MEMPHIS, Tenn. – Two weeks after their rollout, Memphis police say ShotSpotters are already proving to be an effective crime-fighting tool and have even yielded one arrest.
Pier Askew, 32, was arrested April 11 after ShotSpotters detected gunshots in Orange Mound. While on scene, officers say they heard three more gunshots and, within seconds, the ShotSpotters confirmed those shots were coming from three blocks away.
Police stopped Askew in that area and found a loaded Glock with an extended 26-round magazine, as well as an additional 13-round magazine.
“Part of that arrest was because ShotSpotter is so real time, it allows us that swift action into that area,” said MPD Interim Director Mike Ryall.
Some have questioned why MPD didn’t deploy ShotSpotters sooner given that City Council set aside $500,000 to purchase them in 2016.
“The money’s been allocated, it was allocated a long time ago,” former Council Chair Berlin Boyd told WREG April 1.
But Ryall said police wanted to do their due diligence before committing to ShotSpotters.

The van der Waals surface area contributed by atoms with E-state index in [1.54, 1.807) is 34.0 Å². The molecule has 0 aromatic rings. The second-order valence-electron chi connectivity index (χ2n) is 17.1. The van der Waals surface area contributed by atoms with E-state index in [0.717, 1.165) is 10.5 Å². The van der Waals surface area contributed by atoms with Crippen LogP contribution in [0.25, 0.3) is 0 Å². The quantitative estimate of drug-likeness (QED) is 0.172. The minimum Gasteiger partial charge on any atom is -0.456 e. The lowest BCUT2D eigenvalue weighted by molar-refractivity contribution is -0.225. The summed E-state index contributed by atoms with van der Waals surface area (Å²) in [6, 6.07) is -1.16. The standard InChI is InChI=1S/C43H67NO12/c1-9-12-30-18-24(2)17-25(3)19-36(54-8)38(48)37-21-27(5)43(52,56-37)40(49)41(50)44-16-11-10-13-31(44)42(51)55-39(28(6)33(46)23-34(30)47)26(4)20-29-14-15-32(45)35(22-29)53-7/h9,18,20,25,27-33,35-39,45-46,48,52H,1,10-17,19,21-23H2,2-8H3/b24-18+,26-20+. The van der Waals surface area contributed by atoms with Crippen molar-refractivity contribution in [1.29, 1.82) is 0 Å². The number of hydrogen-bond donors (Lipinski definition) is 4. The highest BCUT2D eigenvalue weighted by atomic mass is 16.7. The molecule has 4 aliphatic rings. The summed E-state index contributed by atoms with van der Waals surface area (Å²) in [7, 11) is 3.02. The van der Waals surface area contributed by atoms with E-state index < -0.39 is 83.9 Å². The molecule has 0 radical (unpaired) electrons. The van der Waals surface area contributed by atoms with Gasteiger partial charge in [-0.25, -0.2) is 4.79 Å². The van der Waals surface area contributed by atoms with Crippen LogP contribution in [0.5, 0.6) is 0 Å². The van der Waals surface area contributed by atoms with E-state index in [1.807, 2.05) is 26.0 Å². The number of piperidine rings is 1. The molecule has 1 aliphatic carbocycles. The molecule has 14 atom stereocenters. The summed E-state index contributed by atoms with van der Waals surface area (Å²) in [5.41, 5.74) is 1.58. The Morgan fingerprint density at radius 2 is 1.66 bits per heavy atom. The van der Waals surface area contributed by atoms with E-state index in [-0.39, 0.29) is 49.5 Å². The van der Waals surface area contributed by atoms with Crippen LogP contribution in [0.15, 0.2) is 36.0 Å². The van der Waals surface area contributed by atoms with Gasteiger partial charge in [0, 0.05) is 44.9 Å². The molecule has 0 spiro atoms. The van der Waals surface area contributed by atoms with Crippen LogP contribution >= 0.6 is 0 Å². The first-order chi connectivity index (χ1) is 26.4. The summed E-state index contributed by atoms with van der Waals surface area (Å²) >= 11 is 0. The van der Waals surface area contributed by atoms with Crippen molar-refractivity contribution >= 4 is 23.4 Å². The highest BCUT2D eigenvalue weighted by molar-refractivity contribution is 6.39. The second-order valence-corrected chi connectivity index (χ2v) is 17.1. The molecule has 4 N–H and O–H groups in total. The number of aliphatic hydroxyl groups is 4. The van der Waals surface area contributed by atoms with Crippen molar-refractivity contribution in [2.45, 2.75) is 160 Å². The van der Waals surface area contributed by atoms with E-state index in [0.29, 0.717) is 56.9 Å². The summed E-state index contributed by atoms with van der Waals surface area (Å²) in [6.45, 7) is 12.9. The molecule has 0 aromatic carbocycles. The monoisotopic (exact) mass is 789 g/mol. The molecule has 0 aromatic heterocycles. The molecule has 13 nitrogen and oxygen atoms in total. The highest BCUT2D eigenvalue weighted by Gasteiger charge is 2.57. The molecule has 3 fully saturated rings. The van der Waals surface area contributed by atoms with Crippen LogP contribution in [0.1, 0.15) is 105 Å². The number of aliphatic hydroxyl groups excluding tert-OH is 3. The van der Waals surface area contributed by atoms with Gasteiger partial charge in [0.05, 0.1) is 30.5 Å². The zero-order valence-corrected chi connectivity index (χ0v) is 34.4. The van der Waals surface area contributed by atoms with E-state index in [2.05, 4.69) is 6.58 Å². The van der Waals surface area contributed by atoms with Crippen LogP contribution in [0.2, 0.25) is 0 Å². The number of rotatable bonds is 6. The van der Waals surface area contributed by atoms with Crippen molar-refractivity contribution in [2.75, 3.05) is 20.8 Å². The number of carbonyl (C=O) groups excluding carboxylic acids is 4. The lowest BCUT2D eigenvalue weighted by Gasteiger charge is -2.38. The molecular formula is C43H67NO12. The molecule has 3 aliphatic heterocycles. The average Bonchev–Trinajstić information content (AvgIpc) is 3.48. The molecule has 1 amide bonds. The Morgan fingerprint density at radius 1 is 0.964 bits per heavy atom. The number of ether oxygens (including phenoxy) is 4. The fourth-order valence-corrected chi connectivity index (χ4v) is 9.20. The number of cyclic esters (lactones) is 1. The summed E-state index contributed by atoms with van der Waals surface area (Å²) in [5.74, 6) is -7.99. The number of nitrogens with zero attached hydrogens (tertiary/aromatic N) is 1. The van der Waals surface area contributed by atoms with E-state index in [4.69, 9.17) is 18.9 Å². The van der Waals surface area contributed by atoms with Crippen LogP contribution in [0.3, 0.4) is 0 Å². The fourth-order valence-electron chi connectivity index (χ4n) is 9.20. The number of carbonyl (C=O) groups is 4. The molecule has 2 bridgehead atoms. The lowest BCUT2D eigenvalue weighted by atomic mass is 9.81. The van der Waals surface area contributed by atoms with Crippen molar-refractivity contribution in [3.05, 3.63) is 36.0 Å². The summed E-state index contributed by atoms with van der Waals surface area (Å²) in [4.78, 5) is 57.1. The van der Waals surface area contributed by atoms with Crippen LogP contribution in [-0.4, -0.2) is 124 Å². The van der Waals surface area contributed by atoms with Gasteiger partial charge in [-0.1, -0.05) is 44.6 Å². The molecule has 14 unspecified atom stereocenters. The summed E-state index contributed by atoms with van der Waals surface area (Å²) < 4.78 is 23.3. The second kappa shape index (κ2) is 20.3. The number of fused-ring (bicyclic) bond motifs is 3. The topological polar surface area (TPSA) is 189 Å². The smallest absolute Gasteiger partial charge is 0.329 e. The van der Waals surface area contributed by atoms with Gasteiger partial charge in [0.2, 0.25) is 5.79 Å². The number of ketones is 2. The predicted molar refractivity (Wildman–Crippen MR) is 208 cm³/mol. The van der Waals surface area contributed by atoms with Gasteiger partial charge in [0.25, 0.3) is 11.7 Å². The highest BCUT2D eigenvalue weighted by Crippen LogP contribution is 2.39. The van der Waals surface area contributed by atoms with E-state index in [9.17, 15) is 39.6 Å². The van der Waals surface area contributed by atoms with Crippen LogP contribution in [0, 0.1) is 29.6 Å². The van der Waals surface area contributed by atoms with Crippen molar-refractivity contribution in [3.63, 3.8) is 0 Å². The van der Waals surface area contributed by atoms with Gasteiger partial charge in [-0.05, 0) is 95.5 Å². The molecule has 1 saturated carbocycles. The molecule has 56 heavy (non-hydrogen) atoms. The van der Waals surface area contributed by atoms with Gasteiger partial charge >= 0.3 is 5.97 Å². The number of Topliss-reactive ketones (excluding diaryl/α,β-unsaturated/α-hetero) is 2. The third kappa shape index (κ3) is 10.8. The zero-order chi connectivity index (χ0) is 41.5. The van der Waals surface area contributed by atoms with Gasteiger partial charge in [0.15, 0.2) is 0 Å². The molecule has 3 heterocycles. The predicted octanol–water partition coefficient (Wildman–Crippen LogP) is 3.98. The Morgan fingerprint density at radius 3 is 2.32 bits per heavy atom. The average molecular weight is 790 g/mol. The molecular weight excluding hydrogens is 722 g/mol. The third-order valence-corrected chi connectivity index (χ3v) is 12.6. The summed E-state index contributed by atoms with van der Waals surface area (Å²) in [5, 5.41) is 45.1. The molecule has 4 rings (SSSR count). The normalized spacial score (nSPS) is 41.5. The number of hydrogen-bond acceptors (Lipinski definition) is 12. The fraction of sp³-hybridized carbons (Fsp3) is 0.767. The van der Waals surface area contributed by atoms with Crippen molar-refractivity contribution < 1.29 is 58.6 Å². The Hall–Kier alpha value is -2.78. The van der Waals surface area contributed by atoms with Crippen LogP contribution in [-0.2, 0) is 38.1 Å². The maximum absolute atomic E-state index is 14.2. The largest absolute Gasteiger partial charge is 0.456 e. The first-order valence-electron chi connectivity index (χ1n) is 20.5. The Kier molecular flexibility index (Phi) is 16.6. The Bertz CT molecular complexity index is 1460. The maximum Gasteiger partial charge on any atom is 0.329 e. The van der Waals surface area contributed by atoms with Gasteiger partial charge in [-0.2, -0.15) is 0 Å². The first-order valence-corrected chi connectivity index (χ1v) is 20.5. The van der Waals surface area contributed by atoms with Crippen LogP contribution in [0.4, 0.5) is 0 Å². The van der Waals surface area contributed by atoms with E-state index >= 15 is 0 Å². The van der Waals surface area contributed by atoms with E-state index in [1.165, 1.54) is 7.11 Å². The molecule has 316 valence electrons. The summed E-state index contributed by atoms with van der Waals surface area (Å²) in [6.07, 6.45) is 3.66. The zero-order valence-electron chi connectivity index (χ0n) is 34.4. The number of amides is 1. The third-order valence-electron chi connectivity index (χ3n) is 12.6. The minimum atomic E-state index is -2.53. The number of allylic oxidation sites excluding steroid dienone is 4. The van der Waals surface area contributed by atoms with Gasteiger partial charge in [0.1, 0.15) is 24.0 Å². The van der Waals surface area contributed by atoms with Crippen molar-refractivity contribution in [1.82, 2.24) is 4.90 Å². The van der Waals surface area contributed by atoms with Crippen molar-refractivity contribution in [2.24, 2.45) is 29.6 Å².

“We did the proper vetting and proper searching and made sure that we had the right process in place rather than rush to a decision prematurely and then have to backtrack,” he said.
With a record-breaking 334 homicides in 2020 and already at least 83 so far this year, ShotSpotters may end up playing a role in managing those numbers. That’s because Ryall said MPD intends to put more emphasize on solving lower-level violent crimes like aggravated assaults.
“An aggravated assault is just one step away from a homicide,” said Ryall.
He said he plans to beef up staffing levels at MPD’s investigation bureaus but acknowledged that MPD is more than 400 officers short of its 2,500-officer goal.
“We’re losing more than we’re gaining,” Ryall said.